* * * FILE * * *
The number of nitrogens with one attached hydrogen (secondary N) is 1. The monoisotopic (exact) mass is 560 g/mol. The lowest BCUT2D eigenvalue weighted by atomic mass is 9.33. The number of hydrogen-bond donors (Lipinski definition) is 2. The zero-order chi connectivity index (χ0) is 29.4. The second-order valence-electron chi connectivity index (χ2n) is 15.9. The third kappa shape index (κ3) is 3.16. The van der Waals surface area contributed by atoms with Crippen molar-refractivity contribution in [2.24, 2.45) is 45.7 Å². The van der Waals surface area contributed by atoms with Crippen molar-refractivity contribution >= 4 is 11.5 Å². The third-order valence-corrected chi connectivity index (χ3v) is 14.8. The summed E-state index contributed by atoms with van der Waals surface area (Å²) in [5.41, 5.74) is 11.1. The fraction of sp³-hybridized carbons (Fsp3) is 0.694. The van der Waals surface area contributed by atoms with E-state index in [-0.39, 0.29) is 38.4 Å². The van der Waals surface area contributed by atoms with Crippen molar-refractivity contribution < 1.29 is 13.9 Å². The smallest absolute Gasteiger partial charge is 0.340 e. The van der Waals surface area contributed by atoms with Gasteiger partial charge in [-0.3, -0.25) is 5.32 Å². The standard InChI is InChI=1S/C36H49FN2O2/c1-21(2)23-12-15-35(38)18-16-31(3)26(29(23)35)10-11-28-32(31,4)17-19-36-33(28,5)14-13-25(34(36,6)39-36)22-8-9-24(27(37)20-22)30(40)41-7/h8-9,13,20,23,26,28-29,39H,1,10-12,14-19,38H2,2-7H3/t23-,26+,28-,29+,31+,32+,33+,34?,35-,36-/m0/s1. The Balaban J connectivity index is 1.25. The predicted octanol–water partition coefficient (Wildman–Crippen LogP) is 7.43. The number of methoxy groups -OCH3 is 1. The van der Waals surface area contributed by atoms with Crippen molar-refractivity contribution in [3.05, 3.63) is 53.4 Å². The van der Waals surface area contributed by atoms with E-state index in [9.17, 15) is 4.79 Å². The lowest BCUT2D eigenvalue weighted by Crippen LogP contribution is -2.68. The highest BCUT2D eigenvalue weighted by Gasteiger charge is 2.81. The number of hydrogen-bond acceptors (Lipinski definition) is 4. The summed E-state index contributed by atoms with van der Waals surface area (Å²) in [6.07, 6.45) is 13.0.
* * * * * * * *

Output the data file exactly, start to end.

The number of nitrogens with one attached hydrogen (secondary N) is 1. The monoisotopic (exact) mass is 560 g/mol. The lowest BCUT2D eigenvalue weighted by atomic mass is 9.33. The number of hydrogen-bond donors (Lipinski definition) is 2. The zero-order chi connectivity index (χ0) is 29.4. The second-order valence-electron chi connectivity index (χ2n) is 15.9. The third kappa shape index (κ3) is 3.16. The van der Waals surface area contributed by atoms with Crippen molar-refractivity contribution in [2.24, 2.45) is 45.7 Å². The van der Waals surface area contributed by atoms with Crippen molar-refractivity contribution >= 4 is 11.5 Å². The third-order valence-corrected chi connectivity index (χ3v) is 14.8. The summed E-state index contributed by atoms with van der Waals surface area (Å²) in [5.41, 5.74) is 11.1. The fraction of sp³-hybridized carbons (Fsp3) is 0.694. The van der Waals surface area contributed by atoms with E-state index in [-0.39, 0.29) is 38.4 Å². The van der Waals surface area contributed by atoms with Crippen molar-refractivity contribution < 1.29 is 13.9 Å². The smallest absolute Gasteiger partial charge is 0.340 e. The van der Waals surface area contributed by atoms with Gasteiger partial charge in [-0.3, -0.25) is 5.32 Å². The standard InChI is InChI=1S/C36H49FN2O2/c1-21(2)23-12-15-35(38)18-16-31(3)26(29(23)35)10-11-28-32(31,4)17-19-36-33(28,5)14-13-25(34(36,6)39-36)22-8-9-24(27(37)20-22)30(40)41-7/h8-9,13,20,23,26,28-29,39H,1,10-12,14-19,38H2,2-7H3/t23-,26+,28-,29+,31+,32+,33+,34?,35-,36-/m0/s1. The Balaban J connectivity index is 1.25. The predicted octanol–water partition coefficient (Wildman–Crippen LogP) is 7.43. The number of methoxy groups -OCH3 is 1. The van der Waals surface area contributed by atoms with Crippen molar-refractivity contribution in [3.05, 3.63) is 53.4 Å². The van der Waals surface area contributed by atoms with E-state index in [9.17, 15) is 4.79 Å². The lowest BCUT2D eigenvalue weighted by Crippen LogP contribution is -2.68. The highest BCUT2D eigenvalue weighted by Gasteiger charge is 2.81. The number of hydrogen-bond acceptors (Lipinski definition) is 4. The summed E-state index contributed by atoms with van der Waals surface area (Å²) in [6.07, 6.45) is 13.0.